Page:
Like many law departments at companies disrupting conventional business models, Lyft Inc.’s in-house team faces challenges in the context of rapid company growth and legal frameworks that may not have originally contemplated the ride-sharing business.
To help deal with legal and regulatory obstacles, the San Francisco company’s in-house litigation team has adopted several strategies, including nimble and thoughtful approaches to the use of arbitration agreements and motion practice.
As the fourth lawyer in Lyft’s legal department back in 2014, Lindsay Llewellyn, associate general counsel at the company and head of its litigation team, has experienced more than a few changes. To match the company’s growth, for one, the number of attorneys in the legal department has grown to the more than 20, Llewellyn said.
The litigation portfolio has also “changed drastically,” she said, because when she joined the company, enforcers were pushing to apply more traditional taxi regulations to Lyft and other transportation network companies. As most states now have comprehensive ride-sharing regulations, “the atmosphere is just very different,” she said.
These days, the litigation team focuses, in part, on enforceability of Lyft’s class action waiver and arbitration agreement, Llewellyn said. “It’s simply not enough to know what the law was, you know, in California last year, because it’s just constantly being litigated and changing,” she noted. “What we’ve tried to do is really be proactive on this issue…in being responsible for keeping up with all of the latest trends and all the changes in the law.”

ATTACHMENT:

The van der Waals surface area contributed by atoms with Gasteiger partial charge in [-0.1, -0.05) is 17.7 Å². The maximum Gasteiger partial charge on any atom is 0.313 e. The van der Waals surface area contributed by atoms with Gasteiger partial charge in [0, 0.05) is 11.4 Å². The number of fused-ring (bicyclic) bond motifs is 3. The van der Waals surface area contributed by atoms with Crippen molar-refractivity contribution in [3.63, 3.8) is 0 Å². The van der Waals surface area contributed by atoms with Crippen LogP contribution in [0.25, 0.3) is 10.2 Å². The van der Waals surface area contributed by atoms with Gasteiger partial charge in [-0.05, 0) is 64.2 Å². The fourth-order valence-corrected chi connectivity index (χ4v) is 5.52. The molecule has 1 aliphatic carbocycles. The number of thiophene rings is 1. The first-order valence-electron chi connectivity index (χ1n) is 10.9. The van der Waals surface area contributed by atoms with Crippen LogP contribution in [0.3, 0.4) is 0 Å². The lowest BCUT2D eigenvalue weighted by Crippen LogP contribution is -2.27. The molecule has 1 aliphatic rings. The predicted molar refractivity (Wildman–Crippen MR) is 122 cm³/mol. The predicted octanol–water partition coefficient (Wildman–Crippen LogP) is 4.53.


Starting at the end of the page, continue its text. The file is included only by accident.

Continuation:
But it’s not just the litigation team thinking about arbitration and class action waivers, Llewellyn said, as they collaborate on these issues with the commercial and employment teams at Lyft.
And this approach has worked. “We’ve had success in a number of different types of matters where we have decided to move to compel individual arbitration,” she said, explaining that this has ranged from a passenger-facing consumer class action in a California state court to a case brought on behalf of both drivers and passengers in federal court.
“From our view, our success in compelling arbitration is…always a very individualized analysis, because the underlying facts of every case are different,” she said. “We don’t view this issue as one that we’ve done before, that’s just sort of a cut-and-paste job.”
Of course, arbitration is not always an option. A consumer-facing business growing as quickly as Lyft is something of “a natural target for litigation,” according to Llewellyn, which makes early case strategy another priority for her team. “When a new case comes through the door, one of the first things we consider when we’re doing our factual investigation is whether we believe there’s actually a good-faith basis for the claim … and if not, what methods can we take advantage of” to try to convince plaintiffs’ counsel to voluntarily dismiss the case, she noted.
It’s often the right move to make use of motion practice, Llewellyn said, but not always. “We try to think really carefully about whether it makes sense in the long-term to engage in repeated motions to dismiss or demurrers, because I think it can be a bit of a knee-jerk reaction as soon as a case is filed to move to dismiss and do that repeatedly,” she said.
Llewellyn added: “On all fronts…I think the company’s strategy is more to engage in thoughtful negotiation and to try to compromise and reach resolution rather than fighting just to fight, or filing a motion just to file it.”